Just popping in to say that this idea is not dead, just undergoing a lot of research and development.

For example, I’ve decided to use Spriter (or something similar) to design a 2d skeletal ‘rig’ for which I can swap out art assets to simulate weight gain. The trouble I’m having right now, is how would such a system handle clothes without growing the art requirements exponentially…

Also trying to design a rig is proving challenging. Where should bones be placed to avoid clipping while still allowing as many animations to be reused as possible? How many bones do we even need? Something like Spine can do arbitrary 2d warping, but it costs 10x the price of Spriter, and do I even need such a feature?

So… yeah. Lots to think about before this ideas is stable.

Eh, I think you’d be better off getting any kind of a working prototype first, and worry about the graphics later. That will let you play around with the underlying mechanics, systems, interactions, etc. first, see how the numbers scale, get a feel for the timing, etc. and if you release that as an early alpha prototype, maybe you can get some early feedback and keep up interest of anyone waiting. Once you get that far, then you can think about hooking the barebones game engine into the animations and GUI elements.

I want to get a working prototype of simulating weight gain visually before I commit to any game mechanics. I have other ideas I want to pursue if this one doesn’t prove fruitful.

Anyways, I just realized that it would be possible to both use a traditional skeletal animation style, and simulate growth / physics on the individual body parts. A 2d character animated in this way could avoid some of the self-collision problems a 3d mesh would have under these conditions.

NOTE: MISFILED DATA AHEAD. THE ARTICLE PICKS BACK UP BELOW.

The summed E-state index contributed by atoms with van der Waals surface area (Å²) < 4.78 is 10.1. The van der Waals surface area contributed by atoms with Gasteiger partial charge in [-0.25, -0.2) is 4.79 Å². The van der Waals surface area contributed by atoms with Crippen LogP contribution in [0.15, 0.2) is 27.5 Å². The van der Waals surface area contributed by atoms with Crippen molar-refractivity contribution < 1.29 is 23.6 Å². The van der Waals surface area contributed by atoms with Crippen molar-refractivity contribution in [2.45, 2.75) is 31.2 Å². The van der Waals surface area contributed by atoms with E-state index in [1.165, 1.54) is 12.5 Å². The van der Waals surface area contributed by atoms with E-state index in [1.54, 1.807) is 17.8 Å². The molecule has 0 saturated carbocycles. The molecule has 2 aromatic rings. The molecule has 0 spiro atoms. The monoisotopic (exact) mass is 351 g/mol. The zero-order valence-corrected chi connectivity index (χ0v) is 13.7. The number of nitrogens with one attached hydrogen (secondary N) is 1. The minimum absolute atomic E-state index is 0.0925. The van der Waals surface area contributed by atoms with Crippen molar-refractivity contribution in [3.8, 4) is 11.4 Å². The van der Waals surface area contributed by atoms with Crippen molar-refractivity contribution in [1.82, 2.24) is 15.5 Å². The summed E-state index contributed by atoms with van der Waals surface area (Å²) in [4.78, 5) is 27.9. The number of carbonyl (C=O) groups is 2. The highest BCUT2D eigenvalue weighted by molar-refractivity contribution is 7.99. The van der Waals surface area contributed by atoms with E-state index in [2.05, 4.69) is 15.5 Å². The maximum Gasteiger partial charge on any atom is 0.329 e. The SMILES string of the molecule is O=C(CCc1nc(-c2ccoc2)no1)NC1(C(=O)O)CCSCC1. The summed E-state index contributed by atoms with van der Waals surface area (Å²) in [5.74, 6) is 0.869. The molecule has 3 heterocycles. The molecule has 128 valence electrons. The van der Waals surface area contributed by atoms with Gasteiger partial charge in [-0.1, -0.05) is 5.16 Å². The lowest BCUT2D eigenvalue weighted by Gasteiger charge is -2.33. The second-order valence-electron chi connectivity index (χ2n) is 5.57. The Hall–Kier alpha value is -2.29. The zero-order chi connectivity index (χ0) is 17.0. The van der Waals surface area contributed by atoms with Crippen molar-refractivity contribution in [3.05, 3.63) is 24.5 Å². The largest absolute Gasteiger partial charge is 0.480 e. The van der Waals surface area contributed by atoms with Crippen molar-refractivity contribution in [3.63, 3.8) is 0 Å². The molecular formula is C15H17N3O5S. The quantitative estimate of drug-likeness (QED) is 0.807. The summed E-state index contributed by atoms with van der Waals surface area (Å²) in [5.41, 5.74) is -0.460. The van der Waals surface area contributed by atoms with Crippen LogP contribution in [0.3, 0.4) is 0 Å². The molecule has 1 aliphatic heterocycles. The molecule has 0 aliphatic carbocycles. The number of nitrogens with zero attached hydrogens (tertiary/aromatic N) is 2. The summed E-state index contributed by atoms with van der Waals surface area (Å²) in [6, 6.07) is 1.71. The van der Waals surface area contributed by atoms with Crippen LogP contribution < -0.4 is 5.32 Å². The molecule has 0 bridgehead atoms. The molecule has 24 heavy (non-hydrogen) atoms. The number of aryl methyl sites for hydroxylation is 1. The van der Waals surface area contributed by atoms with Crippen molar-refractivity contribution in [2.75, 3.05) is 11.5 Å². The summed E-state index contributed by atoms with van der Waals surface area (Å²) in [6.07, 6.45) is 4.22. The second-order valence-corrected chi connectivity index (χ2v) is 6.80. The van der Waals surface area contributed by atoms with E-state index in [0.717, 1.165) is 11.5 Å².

Would be cool further down the line if we could have a template or something so we could add our own custom clothes and hairstyles.

Deforming per body part works alright, although you can only deform the mesh so far before it starts to look weird. If you want to go all the way from skinny to immobile on one rig you’ll need to get really creative about the way you blend your weight stages and/or transition between them.

My project The Farm is aiming to do something like this, and one of our objectives is to make it fully moddable so you can do stuff like you are suggesting.

Cool ill have to check that one out.

I’d be supportive of the black and white graphics, they’d run better on my trash pile of a laptop since it has trouble trying to run 3D models for the most part. And also, I like the old school V-pet looks idea. I can’t find my laptop yet, and I can’t give you any help because I suck at drawing anything, but I’m supportive of you in spirit. I’m sorry I can’t help. also, I grew up with a Tamagotchi and not the Digimon V-pet because they were too expensive online. My mom could only afford the Tamagotchi ones. (We were extremely poor back then.)

I think the B&W dot-matrix graphics would be charming. They should be simple enough to produce, and the abstraction of the art style allows for better suspension of disbelief. Granted, to keep the illusion, you’ll probably need to make sure they snap to a specific grid so that each pixel wouldn’t escape its place in the matrix, but that shouldn’t be that hard, right?